I was going through some times a while back and I rediscovered this album. Every track on it is pure gold... even the ones I used to skip back in high school. Every aching, heart-on-sleeve chord, every my-tongue-is-in-my-cheek-but-I-still-want-to-kiss-you lyric... oh man, did they ever set the bar high. "In the Garage" is probably the best portrait of adolescence, but the whole album has that same, sweetly shaky veneer.
8. American Graffiti
Directed by George Lucas.
Watching this film now is like spying on a voyeur... it's a 70s love-poem to the 50s, really. But there's nothing new under the sun, only new packaging and inflated prices. I know I'm not the first to say that Superbad is American Graffiti without the dick jokes and I don't think that speaks ill of either film. I'm just a sucker for that whole shake-the-dust-off-this-crummy-little-town thing, and hell, it's probably because I DID shake the dust off and move to the city, but I DIG it, man, I really do. And when it's set to a soundtrack like this, and it's shot by a guy who had yet to go batshit, well, damn... it's a sure thing. (Ah shit, I forgot The Sure Thing...)
7. Can't Hardly Wait
Directed by Harry Elfont and Deborah Kaplan.
This movie essentially defined my concept of love when I was 15 years old. If you feel something and you have felt it for long enough to be certain that you are certain of this feeling, writing it down on paper and making someone read your feelings is all you have to do. When I saw Can't Hardly Wait for the first time, I didn't bother to get invested in the supporting characters, I didn't pick up on the allusions to the previous films to which it owes obvious debts. For all I cared, there was only one eternal moment comprising one burning question: Preston and Amanda, yes or no? This is the stuff of adolescence! Immediacy! There is no past! There have been no prior I Love You's, you are most definitely the first person to have ever felt this way about another person and it is unbelievable! I was so certain of these things that I enacted my own Can't Hardly Wait in front of a taco place on Main Street. And yeah, sure, it worked. I don't know why. I mean, I did then, but now... not so sure.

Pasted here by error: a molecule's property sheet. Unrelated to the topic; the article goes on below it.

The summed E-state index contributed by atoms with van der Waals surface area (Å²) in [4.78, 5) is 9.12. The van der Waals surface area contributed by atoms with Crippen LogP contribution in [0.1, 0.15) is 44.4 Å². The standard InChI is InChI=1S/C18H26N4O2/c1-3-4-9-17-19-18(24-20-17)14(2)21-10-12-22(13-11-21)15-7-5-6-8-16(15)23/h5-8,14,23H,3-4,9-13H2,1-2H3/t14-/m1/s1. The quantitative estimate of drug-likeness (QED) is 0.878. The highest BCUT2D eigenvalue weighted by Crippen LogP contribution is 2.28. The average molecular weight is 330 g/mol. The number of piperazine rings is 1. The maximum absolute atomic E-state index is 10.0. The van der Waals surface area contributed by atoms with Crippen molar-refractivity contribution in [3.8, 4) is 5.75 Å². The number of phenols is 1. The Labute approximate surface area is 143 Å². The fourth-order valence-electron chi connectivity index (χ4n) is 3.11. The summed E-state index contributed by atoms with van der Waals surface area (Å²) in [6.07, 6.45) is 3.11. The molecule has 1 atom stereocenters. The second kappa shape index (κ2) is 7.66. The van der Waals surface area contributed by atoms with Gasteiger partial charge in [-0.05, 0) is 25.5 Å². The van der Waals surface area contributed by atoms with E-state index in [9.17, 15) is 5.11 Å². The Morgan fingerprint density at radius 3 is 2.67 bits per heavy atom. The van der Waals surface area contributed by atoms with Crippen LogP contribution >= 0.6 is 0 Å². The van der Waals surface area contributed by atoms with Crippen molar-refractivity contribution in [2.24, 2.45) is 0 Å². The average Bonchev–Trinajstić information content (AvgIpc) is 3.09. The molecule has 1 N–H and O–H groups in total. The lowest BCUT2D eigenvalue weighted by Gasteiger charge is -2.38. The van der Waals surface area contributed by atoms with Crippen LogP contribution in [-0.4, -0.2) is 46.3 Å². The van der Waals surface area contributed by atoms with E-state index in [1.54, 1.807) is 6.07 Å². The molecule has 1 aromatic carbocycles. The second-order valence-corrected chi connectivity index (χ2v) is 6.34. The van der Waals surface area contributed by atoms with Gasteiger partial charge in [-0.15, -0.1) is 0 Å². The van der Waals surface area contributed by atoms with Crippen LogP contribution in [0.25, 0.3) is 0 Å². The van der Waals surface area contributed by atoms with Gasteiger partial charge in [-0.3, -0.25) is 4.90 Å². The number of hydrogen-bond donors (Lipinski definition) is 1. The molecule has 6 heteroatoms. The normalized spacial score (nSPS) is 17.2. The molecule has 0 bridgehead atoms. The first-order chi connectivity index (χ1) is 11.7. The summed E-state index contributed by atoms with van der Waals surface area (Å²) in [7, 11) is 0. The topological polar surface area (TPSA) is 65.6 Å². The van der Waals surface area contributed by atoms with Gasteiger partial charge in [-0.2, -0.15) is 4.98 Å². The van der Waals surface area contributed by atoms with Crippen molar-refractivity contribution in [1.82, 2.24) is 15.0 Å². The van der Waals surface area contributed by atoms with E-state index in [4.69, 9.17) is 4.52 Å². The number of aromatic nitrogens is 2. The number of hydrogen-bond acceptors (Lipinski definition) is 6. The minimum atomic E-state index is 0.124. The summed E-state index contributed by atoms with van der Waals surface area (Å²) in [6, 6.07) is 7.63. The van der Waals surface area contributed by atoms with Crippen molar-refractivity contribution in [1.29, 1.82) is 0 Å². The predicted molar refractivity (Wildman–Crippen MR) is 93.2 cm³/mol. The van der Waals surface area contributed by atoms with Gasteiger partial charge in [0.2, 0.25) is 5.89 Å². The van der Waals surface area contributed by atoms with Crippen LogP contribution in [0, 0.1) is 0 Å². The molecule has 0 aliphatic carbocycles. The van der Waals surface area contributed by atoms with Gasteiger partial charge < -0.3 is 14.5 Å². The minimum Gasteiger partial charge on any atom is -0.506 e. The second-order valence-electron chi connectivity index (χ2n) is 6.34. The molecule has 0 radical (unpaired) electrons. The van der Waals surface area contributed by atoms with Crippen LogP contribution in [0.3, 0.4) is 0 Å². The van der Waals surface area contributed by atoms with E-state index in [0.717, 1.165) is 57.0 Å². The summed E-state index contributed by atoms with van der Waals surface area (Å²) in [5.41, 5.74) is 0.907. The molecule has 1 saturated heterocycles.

Side note: At the end of the Where Are They Now? bit that closes up the movie, the screen reads (regarding Preston and Amanda) "They are still together." Every time I see that, I laugh, because I'm sure that they aren't. But the sentiment that their love, their connection was SO strong that even though they had never really spoken before that fateful grad party, and even though the only thing they shared in common was a respect for letter-writing, THEY FUCKIN' MADE IT, MAN. Gets me every time. I don't mean to put down the insouciant optimism of youth. It's encouraging in a beautiful, beautiful way. But I gotta laugh.